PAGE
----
Parents and Practising
Updated: Sep 26, 2018
Ok. So you've thought up all sorts of games, you're encouraging like crazy, you're allowing your child to take some control of what activity will happen next, and things still aren't going well? Here are a few more ideas!
Change your practice time.
Some kids really like to play after school, but can't focus before bed. Others would love to have an excuse to stay up just 20 minutes later but are too tired and hungry right after school. Some kids want to stay in bed as long as possible, while others are at their most awake and are ready to focus at 7am (if you're lucky!). Work with the schedule that seems the best fit for your child.
Have multiple sessions in a day.
Break up your 30-minute practice session into 5- or 10-minute increments. Work on a different task in each session. Variety is great for staying focussed, and you can do some really fun things in your breaks, too. Who wouldn't have a good time dancing to a recording of the piece, singing silly words to the music, drawing a picture inspired by the tune, seeing if you can clap and stamp out the rhythm of the melody or seeing how long you can stand on one leg before the next session starts?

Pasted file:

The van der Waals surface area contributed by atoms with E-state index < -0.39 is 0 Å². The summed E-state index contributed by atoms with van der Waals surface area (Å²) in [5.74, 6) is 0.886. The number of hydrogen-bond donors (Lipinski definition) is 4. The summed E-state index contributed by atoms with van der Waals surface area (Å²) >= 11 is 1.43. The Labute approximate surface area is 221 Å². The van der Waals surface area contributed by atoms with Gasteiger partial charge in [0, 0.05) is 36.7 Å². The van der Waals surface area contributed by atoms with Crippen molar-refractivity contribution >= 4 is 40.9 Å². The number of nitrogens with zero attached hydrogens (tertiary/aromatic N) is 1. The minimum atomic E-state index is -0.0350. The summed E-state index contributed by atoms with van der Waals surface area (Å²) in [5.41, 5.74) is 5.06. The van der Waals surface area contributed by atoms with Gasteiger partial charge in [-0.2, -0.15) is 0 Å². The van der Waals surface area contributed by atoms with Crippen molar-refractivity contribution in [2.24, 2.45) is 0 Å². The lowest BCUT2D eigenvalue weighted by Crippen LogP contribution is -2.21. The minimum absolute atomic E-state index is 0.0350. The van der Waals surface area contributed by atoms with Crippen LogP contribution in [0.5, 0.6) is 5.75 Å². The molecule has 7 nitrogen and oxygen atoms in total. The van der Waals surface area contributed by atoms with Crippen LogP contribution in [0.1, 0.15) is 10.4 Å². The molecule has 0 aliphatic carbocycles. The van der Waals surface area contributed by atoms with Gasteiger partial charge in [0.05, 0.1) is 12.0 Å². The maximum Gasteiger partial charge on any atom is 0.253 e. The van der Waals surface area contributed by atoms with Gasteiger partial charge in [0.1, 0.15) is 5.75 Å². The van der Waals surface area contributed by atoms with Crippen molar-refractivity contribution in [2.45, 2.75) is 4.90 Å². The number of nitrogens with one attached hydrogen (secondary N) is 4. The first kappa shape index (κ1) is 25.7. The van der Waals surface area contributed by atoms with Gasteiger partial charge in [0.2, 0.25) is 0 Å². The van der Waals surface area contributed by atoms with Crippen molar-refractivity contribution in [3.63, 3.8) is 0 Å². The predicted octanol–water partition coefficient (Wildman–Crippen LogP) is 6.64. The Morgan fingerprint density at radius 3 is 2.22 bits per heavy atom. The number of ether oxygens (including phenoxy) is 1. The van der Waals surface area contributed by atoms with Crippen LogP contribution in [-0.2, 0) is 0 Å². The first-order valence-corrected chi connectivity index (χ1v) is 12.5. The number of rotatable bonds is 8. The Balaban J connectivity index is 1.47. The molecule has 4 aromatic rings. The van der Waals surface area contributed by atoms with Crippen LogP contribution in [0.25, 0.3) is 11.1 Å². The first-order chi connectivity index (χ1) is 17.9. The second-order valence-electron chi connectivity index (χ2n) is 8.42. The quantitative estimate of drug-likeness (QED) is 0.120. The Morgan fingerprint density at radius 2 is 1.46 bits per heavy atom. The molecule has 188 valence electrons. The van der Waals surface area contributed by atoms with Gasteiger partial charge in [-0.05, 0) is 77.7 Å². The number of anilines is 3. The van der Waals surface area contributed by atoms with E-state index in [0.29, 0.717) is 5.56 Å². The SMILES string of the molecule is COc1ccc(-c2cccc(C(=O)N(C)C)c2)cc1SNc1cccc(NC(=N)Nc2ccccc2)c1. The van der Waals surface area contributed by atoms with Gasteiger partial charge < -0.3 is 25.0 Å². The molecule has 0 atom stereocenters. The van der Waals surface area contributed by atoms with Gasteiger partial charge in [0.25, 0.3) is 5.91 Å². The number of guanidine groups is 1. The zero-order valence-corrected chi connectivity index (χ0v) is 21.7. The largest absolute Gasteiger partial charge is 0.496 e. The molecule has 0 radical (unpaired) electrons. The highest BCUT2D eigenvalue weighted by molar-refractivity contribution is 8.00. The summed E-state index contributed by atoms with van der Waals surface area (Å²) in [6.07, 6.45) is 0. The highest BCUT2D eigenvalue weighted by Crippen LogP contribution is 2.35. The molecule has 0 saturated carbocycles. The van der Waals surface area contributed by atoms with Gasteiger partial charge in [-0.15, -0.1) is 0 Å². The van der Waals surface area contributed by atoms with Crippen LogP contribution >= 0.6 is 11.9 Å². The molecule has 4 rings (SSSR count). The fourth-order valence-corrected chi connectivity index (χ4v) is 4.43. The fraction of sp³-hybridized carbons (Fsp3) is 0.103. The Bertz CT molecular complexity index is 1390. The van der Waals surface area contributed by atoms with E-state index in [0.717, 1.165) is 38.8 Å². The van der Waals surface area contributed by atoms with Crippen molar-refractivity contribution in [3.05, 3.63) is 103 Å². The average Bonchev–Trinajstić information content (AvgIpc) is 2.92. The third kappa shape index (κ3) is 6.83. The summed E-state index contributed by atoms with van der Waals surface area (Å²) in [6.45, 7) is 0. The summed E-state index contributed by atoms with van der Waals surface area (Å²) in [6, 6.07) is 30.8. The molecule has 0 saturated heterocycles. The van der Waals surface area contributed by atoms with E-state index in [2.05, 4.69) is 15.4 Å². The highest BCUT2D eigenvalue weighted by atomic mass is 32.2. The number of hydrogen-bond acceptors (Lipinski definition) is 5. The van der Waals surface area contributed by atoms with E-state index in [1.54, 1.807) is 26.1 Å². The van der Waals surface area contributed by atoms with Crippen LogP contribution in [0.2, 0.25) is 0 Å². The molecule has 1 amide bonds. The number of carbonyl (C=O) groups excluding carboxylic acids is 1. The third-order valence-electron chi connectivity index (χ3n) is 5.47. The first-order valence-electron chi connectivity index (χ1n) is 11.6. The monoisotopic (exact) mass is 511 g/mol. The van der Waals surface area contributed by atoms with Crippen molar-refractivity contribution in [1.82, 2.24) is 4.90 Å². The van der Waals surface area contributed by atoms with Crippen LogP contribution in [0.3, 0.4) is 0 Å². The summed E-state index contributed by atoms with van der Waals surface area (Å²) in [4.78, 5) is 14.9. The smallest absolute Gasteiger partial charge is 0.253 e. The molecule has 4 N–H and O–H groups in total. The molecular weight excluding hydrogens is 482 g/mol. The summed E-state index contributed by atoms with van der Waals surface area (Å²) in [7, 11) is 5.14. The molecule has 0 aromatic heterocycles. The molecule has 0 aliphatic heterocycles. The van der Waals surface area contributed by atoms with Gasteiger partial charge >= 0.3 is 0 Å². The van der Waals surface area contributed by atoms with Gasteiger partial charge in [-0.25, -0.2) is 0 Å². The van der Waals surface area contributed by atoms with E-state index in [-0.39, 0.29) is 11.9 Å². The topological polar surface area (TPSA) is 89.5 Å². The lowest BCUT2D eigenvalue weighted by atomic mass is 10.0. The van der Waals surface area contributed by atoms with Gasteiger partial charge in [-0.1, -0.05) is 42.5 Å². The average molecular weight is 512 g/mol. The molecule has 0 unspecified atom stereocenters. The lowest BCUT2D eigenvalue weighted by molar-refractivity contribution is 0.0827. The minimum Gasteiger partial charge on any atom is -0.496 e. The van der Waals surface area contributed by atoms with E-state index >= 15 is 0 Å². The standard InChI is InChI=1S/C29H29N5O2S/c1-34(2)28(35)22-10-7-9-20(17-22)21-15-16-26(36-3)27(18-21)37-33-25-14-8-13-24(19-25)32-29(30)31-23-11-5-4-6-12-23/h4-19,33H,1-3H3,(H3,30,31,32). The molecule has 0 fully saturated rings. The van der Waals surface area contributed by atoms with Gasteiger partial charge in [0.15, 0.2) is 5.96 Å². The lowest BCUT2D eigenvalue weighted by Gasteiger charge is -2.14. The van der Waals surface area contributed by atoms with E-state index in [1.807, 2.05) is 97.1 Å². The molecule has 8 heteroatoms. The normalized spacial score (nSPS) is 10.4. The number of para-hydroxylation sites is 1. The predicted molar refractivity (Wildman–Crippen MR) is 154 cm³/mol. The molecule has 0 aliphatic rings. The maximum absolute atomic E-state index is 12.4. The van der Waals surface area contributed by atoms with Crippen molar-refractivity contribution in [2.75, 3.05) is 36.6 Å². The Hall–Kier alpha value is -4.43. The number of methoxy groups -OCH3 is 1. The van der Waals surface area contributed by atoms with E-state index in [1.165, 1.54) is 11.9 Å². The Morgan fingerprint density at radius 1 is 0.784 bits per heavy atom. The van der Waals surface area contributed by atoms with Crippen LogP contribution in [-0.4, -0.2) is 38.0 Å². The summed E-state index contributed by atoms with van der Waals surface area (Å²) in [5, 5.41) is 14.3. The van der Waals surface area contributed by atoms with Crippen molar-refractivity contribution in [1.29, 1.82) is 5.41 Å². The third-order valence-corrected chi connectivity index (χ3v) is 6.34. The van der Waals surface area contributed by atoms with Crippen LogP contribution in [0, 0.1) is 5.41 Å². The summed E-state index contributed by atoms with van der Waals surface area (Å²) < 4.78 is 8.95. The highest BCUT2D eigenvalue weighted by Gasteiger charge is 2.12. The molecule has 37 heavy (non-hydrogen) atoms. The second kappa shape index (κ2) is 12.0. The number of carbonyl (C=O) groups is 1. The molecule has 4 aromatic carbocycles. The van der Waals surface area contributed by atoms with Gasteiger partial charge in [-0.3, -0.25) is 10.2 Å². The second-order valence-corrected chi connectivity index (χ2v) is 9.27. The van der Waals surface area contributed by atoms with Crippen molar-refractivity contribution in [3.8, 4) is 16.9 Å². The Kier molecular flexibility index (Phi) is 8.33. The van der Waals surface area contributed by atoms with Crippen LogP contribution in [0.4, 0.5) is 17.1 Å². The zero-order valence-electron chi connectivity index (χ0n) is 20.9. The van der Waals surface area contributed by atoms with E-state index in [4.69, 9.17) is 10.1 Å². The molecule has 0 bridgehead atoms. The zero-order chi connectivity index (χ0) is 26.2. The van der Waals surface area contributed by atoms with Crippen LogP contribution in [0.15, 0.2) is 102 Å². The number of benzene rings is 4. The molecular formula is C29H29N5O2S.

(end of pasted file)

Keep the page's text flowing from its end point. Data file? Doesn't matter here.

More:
Set specific goals for each practice session.
Have one thing you're trying to accomplish for each mini session. It can be as simple as clapping a rhythm accurately with a metronome or as complex as mastering half a piece, but choose based on your child's skill level and the amount of time you have in that single session. You want them to come out victorious so they want to do more next time!
Make the instrument easily accessible.
I always play more when I have a flute close to hand. Keep the instrument somewhere safe, but just as easy to get to as a toy or favourite book, and your child will be more likely to pick it up to play for fun, too.
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